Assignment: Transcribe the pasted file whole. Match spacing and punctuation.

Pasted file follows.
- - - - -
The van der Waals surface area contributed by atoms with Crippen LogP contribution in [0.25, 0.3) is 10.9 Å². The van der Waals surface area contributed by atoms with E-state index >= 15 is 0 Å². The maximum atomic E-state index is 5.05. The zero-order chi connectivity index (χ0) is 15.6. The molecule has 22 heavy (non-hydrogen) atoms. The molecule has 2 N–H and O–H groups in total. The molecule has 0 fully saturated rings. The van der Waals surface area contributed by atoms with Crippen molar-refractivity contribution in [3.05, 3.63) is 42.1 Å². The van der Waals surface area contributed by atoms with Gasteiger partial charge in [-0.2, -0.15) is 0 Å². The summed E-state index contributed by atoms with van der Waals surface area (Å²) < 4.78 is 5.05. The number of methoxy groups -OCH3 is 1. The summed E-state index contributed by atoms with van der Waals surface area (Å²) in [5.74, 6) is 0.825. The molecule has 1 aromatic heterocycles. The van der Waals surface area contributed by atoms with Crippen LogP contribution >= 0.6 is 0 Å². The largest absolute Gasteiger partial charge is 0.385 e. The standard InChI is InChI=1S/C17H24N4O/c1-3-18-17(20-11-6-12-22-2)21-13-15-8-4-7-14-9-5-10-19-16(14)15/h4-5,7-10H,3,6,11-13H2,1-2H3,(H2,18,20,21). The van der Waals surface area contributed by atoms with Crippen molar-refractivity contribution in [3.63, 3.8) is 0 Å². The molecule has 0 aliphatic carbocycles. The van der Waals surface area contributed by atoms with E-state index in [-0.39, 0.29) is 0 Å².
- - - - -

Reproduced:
The van der Waals surface area contributed by atoms with Crippen LogP contribution in [0.25, 0.3) is 10.9 Å². The van der Waals surface area contributed by atoms with E-state index >= 15 is 0 Å². The maximum atomic E-state index is 5.05. The zero-order chi connectivity index (χ0) is 15.6. The molecule has 22 heavy (non-hydrogen) atoms. The molecule has 2 N–H and O–H groups in total. The molecule has 0 fully saturated rings. The van der Waals surface area contributed by atoms with Crippen molar-refractivity contribution in [3.05, 3.63) is 42.1 Å². The van der Waals surface area contributed by atoms with Gasteiger partial charge in [-0.2, -0.15) is 0 Å². The summed E-state index contributed by atoms with van der Waals surface area (Å²) < 4.78 is 5.05. The number of methoxy groups -OCH3 is 1. The summed E-state index contributed by atoms with van der Waals surface area (Å²) in [5.74, 6) is 0.825. The molecule has 1 aromatic heterocycles. The van der Waals surface area contributed by atoms with Crippen LogP contribution >= 0.6 is 0 Å². The largest absolute Gasteiger partial charge is 0.385 e. The standard InChI is InChI=1S/C17H24N4O/c1-3-18-17(20-11-6-12-22-2)21-13-15-8-4-7-14-9-5-10-19-16(14)15/h4-5,7-10H,3,6,11-13H2,1-2H3,(H2,18,20,21). The van der Waals surface area contributed by atoms with Crippen molar-refractivity contribution in [3.63, 3.8) is 0 Å². The molecule has 0 aliphatic carbocycles. The van der Waals surface area contributed by atoms with E-state index in [-0.39, 0.29) is 0 Å².